It wasn’t a storybook season.
But it was certainly one to remember.
The Archbishop Ryan High School boys basketball team wasn’t perfect.
The Raiders faced their share of adversity. They saw teammates get hurt and others walk away. They suffered through a six-game losing streak in Catholic League play that saw them lose a few in heartbreaking fashion. And they had some growing pains as new players were shuffled into the lineup.
But the only thing the seniors on this year’s team are upset about is the season is over and they’ll never play together representing their school again.
“This was a great year for us, I don’t think anyone expected us to play the way we did at the end and we showed everyone that we were a good team,” said senior guard Jerry Weiss, who went from being one of the first guys in off the bench early in the season to a starter down the stretch. “Everything about this team, I love. I expected us to do really well in the playoffs, and we did. It ended a little early and I wish we were still playing, but we had a great year.”
In many ways, the Raiders did have a great year.
They won seven games in a row during their Catholic League schedule and won a third-place game in the District 12 Class 5A playoffs when they knocked off Martin Luther King.
They then bested West Chester East in the first round of the playoffs before falling to Moon 44-36 last week in the second round in Chambersburg.
It wasn’t the way they wanted it to end, but the team couldn’t be upset with the end result considering all of the stuff they went through to get there.
“This team showed a lot of heart, especially at the end of the season,” said senior point guard Ja’Quill Stone, who was in his third year as a member of the Ryan rotation. “I was really proud of them, especially the younger guys. The seniors were supposed to lead the way, and I think we did, and the younger guys really played well.
“They were thrown right in, some of them didn’t even expect to play, but they had to, we needed them. I think they’ll definitely get to the Palestra next year or in two years because the future is really bright here. They have a lot of guys who can play and they’re only going to get better after this year.”
Stone knows his stuff.
While the Raiders were certainly led by Stone, Weiss and fellow senior Colin Reed, they couldn’t do it alone. That’s where junior Gediminas Mokseckas and sophomores Aaron Lemon-Warren and Dom Vazquez came through.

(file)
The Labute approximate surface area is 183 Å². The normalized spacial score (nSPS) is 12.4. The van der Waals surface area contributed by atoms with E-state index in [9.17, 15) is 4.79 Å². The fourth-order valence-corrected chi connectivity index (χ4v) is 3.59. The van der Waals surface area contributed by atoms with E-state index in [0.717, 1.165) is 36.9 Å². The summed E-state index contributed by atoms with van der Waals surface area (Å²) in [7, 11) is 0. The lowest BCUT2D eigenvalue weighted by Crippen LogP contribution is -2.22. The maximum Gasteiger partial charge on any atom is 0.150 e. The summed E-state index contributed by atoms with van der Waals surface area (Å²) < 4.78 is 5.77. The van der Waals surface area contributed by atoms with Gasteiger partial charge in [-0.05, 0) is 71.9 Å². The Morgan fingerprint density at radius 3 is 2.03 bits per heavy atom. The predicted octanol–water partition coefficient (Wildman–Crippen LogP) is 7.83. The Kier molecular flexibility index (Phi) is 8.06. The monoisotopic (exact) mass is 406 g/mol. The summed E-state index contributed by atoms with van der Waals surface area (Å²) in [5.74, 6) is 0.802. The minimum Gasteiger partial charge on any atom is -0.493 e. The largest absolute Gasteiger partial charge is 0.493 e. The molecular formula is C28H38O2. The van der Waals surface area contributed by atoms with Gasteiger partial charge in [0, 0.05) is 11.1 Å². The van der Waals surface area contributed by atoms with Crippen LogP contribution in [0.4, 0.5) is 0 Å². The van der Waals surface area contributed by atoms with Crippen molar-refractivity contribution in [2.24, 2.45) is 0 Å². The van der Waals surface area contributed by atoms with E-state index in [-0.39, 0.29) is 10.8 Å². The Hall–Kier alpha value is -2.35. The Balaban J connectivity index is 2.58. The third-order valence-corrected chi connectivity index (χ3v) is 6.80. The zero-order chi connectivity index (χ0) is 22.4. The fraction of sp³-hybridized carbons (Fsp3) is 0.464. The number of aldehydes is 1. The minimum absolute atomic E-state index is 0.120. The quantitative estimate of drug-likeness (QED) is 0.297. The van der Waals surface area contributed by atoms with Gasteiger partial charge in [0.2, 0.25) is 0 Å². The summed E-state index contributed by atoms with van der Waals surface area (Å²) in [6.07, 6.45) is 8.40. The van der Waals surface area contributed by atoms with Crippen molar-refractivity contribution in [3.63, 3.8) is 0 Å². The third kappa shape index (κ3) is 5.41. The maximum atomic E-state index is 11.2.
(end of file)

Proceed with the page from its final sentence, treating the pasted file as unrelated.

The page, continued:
Mokseckas and Lemon-Warren were starters all season and both came through by earning All-Catholic nominations. Vazquez was originally a junior varsity player, but he got the call up midway through the season and became a key reserve who sometimes saw starter minutes.
“When we lost a few players, the younger guys were huge,” Stone said. “We would get fatigued because we didn’t have a big bench, but we had guys who could play, and guys who wanted to help us. They pushed us to be better.”
This was a complete reversal for Stone, who two years ago was a sophomore on a team that went to the state semifinals. While he was learning to play Catholic League basketball, he was getting help from seniors like Izaiah Brockington, Matiss Kulackovskis and Chris Palantino. This year, he tried to do for the younger guys what those guys did for him. And he hopes it pays off the same way.
“They were great leaders,” Stone said. “Coach Joe (Zeglinski) taught me how to be a leader and how to be a better player, but I also learned how to be a leader from the older guys. That’s how it’s done. You have to learn from the guys above you.”
The lessons aren’t the only things this year’s team took away from their older teammates.
Friendship might be the biggest gift they got from their elders.
“The guys we played with who graduated were really big supporters of our team this year,” said Weiss, who is now playing on the Ryan lacrosse team and will make a decision on what sport he will play in college soon. “Our game was streamed (on Facebook), and I sent the link out to a lot of the guys and they watched. We would text them and let them know how we were doing. They still supported us.
“That’s the biggest thing (Zeglinski) wants, he wants us to be a family. He wants everyone to be close. He puts that above everything. And we did.”
According to Stone, that’s exactly what made this season so special.
“The other seniors, Colin gave us so much energy and Jerry is just so much fun to be around,” said Stone, who will play at Woodstock Academy, a prep school in Connecticut, next year. “He picked me up whenever I was feeling down. He is a great teammate and he’s funny.
“I’m going to miss everything about playing here. I came here after my freshman year and at the time, I didn’t know anything about the school. I loved it as soon as I got here. I’m really going to miss it.”
They’re done playing, but not done caring.
“Next year, we’ll be watching like the guys watched us,” Weiss said. “We’ll be friends for life.”